Sonja Angerer discusses how the print industry have had to be resilient along with the rest of the world. Sonja details how digital printers can learn to become more resilient to improve their businesses.
Across Europe, the printing industry is not in the best position at the moment. Exhibitions are being postponed indefinitely. Museums and theatres are closed. The lockdowns that are taking place before Christmas may lead to further issues in the retail sector. This means major consumers of printed products will be out of operation for the foreseeable future. With so many markets falling silent across such a wide front, companies are inevitably going to experience difficulties. This is even applicable to companies that in textbook fashion have built their business on multiple pillars. But how do we navigate our way through this crisis? The magic word is resilience and can be attributed to psychology. Resilient people can cope better with losses and crises because they have greater capacity to bounce back. But the term resilience can also be found in engineering and other sciences. In these contexts, it relates to the ability of forms of organisation and of elastic materials to absorb deformations.
Psychologists have developed a model of the “seven pillars of resilience”.
These “seven pillars of resilience” can be seen as a guideline for the psychological health of both employees and companies. After all, almost everyone in today’s working world might be experiencing dark thoughts right now. Especially when they think of their professional and financial future. But for digital printers and advertising technology firms, the “seven pillars of resilience” could also be a signpost. They can act as guidelines for overcoming the current crisis. Some companies might even be able to come out of the pandemic stronger than ever before.
Caption: Optimism is the first pillar for the development of more resilience. Photo: S. Angerer Many digital printing entrepreneurs are currently experiencing difficulties. But there are also printers and sign-makers who are doing remarkably well. Independently or with partners, they are offering products that are in particular demand in the pandemic. In addition to masks, these might be plexiglass partitions and floor graphics for safe contact routes.
Even before the first COVID-19 patients fell sick, there were significant problems in the printing industry with overcapacities and declining margins. The current crisis scenario only makes them even more visible.
Agile, efficient companies with high equity ratios have better chances of overcoming crises. Decision-makers in digital print companies should therefore be already seeking solutions for restructuring accordingly. Automation and the development of efficient workflows may help with this.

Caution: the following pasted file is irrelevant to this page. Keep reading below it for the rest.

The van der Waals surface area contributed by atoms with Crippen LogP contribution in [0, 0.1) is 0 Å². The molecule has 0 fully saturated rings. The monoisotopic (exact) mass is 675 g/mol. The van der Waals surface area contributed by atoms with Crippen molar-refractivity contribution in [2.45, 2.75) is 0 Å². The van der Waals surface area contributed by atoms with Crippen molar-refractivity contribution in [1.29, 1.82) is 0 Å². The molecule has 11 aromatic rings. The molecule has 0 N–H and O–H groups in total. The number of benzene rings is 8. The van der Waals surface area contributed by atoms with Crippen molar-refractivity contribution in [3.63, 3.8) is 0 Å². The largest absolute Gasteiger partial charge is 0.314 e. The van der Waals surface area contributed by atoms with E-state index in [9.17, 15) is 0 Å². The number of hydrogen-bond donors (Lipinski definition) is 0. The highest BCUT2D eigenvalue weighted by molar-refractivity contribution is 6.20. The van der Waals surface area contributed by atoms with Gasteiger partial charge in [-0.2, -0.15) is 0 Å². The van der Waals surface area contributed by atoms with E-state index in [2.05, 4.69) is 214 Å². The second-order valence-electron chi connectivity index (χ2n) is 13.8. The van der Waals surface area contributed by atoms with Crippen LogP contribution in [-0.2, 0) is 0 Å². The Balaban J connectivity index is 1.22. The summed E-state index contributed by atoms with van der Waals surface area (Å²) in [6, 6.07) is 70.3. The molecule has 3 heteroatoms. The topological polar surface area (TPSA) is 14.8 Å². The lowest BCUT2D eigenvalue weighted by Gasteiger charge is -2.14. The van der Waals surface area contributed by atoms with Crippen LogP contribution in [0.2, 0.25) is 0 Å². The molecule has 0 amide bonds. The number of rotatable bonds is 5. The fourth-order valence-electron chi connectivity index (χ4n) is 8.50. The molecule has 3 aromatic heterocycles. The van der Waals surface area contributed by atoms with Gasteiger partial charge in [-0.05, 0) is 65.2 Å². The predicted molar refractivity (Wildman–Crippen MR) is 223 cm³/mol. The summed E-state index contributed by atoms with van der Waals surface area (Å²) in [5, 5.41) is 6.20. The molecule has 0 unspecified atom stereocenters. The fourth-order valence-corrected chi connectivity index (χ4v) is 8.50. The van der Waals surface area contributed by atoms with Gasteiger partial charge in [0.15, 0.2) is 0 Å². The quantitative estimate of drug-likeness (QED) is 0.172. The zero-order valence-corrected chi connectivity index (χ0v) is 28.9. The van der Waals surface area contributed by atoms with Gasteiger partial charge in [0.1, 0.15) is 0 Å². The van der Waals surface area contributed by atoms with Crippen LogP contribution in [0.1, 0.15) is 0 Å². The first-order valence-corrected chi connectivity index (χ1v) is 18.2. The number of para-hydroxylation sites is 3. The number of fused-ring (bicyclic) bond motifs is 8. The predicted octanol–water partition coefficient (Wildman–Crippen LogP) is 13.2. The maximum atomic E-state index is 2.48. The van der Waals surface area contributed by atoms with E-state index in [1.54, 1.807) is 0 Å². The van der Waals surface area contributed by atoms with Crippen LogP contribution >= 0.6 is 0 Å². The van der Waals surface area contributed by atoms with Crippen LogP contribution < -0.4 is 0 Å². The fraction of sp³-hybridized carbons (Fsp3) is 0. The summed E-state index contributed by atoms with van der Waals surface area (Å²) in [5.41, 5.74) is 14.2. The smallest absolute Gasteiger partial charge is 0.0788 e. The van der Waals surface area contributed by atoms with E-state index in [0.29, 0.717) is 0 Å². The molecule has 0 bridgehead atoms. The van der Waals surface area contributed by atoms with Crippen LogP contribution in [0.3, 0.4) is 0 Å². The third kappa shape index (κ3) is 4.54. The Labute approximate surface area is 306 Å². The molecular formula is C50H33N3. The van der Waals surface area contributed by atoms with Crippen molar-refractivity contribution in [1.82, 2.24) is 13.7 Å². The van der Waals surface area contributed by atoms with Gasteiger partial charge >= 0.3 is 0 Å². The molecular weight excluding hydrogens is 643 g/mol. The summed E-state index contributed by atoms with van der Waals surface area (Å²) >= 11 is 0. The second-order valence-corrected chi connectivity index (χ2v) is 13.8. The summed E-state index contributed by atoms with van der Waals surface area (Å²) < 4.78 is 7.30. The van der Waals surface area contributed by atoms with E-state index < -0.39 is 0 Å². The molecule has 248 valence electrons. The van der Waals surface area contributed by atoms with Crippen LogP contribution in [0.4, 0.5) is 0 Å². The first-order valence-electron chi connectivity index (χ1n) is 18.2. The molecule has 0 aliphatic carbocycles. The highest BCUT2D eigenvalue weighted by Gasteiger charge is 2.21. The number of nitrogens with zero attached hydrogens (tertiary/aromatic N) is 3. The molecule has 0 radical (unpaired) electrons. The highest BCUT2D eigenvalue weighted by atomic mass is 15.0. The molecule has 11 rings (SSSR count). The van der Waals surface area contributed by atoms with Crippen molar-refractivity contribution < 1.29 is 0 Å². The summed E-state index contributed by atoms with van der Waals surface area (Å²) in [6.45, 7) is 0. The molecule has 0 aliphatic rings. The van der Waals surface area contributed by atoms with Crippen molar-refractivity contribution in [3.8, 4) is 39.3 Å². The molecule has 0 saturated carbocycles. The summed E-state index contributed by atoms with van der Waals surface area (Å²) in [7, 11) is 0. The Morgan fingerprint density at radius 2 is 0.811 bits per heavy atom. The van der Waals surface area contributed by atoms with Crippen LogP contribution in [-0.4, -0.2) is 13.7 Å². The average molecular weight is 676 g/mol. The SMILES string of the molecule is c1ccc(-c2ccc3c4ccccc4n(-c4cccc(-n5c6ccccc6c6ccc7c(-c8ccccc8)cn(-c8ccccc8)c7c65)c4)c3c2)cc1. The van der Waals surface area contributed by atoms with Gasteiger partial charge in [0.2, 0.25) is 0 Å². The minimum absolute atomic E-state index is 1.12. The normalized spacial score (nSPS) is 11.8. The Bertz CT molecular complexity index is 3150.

Just like companies in other sectors, digital printworks can’t be blamed for having been caught “on the back foot” by the pandemic crisis. No individual company can change the general economic situation. But digital printers and sign-makers have it much easier than other industries when accessing new markets. The reason? Their machinery fleet is highly adaptable. They also tend to have a distinctly creative and flexible workforce.
The digital printing sector is taking a lot of public criticism for its high consumption of plastic products. It also uses large quantities of raw materials in markets such as trade fairs and POS applications. And these products are often only in use for a few days. Printers, their partners and customers must take more responsibility for the future. That’s the only way they can continue to be economically and socially relevant.
In hectic day-to-day life before the pandemic, digital printers and sign-makers seldom had time to attend industry meetups. They often didn’t even have the energy to go to their local chamber of commerce events. Video conferences have become an everyday reality in recent months. They provide new opportunities to engage in networking and education. It’s no longer time-consuming and expensive to get to venues, and you can use breaktimes efficiently. For example, how about registering for the next FESPA Coffee Break Session? These English-language webinars can also be streamed any time for your convenience.
Caption: For printers, the prerequisites for overcoming crises are already in place: they have versatile machinery fleets suitable for diverse applications and they employ creative staff. Photo: S. Angerer As it currently stands, it looks like the pandemic crisis in Germany and Europe will continue for several more months at least. Any kind of normality will only be achieved in autumn 2021 at the earliest. By then, patterns of social life and consumer behavior are likely to have changed forever. Which is why printers should already be designing new business models for a new reality. The “status quo ante” isn’t coming back. A solution-oriented strategy can’t afford to close its eyes to that.
These aren’t exactly easy times for digital printers. Which makes it all the more important for individuals and companies to find their own strategies for becoming more crisis-proof. The “seven pillars of resilience” can serve as reliable guidelines in this task.